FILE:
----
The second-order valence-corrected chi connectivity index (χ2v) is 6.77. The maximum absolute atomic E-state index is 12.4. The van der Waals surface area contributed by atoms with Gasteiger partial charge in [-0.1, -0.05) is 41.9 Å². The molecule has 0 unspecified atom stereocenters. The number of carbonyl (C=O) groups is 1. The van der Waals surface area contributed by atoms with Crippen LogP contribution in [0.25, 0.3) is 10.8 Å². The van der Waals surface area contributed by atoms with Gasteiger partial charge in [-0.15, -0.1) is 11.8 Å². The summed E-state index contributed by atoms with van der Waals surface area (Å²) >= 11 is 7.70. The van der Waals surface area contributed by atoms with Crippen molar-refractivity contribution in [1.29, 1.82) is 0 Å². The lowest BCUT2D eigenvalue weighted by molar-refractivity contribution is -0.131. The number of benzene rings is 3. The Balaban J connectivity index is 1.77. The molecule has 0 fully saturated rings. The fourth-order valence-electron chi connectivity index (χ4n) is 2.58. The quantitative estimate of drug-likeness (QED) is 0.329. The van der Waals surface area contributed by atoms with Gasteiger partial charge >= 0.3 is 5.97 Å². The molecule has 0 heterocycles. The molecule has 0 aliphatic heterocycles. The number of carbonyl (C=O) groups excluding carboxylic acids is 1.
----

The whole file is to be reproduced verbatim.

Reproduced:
The second-order valence-corrected chi connectivity index (χ2v) is 6.77. The maximum absolute atomic E-state index is 12.4. The van der Waals surface area contributed by atoms with Gasteiger partial charge in [-0.1, -0.05) is 41.9 Å². The molecule has 0 unspecified atom stereocenters. The number of carbonyl (C=O) groups is 1. The van der Waals surface area contributed by atoms with Crippen LogP contribution in [0.25, 0.3) is 10.8 Å². The van der Waals surface area contributed by atoms with Gasteiger partial charge in [-0.15, -0.1) is 11.8 Å². The summed E-state index contributed by atoms with van der Waals surface area (Å²) >= 11 is 7.70. The van der Waals surface area contributed by atoms with Crippen molar-refractivity contribution in [1.29, 1.82) is 0 Å². The lowest BCUT2D eigenvalue weighted by molar-refractivity contribution is -0.131. The number of benzene rings is 3. The Balaban J connectivity index is 1.77. The molecule has 0 fully saturated rings. The fourth-order valence-electron chi connectivity index (χ4n) is 2.58. The quantitative estimate of drug-likeness (QED) is 0.329. The van der Waals surface area contributed by atoms with Gasteiger partial charge >= 0.3 is 5.97 Å². The molecule has 0 heterocycles. The molecule has 0 aliphatic heterocycles. The number of carbonyl (C=O) groups excluding carboxylic acids is 1.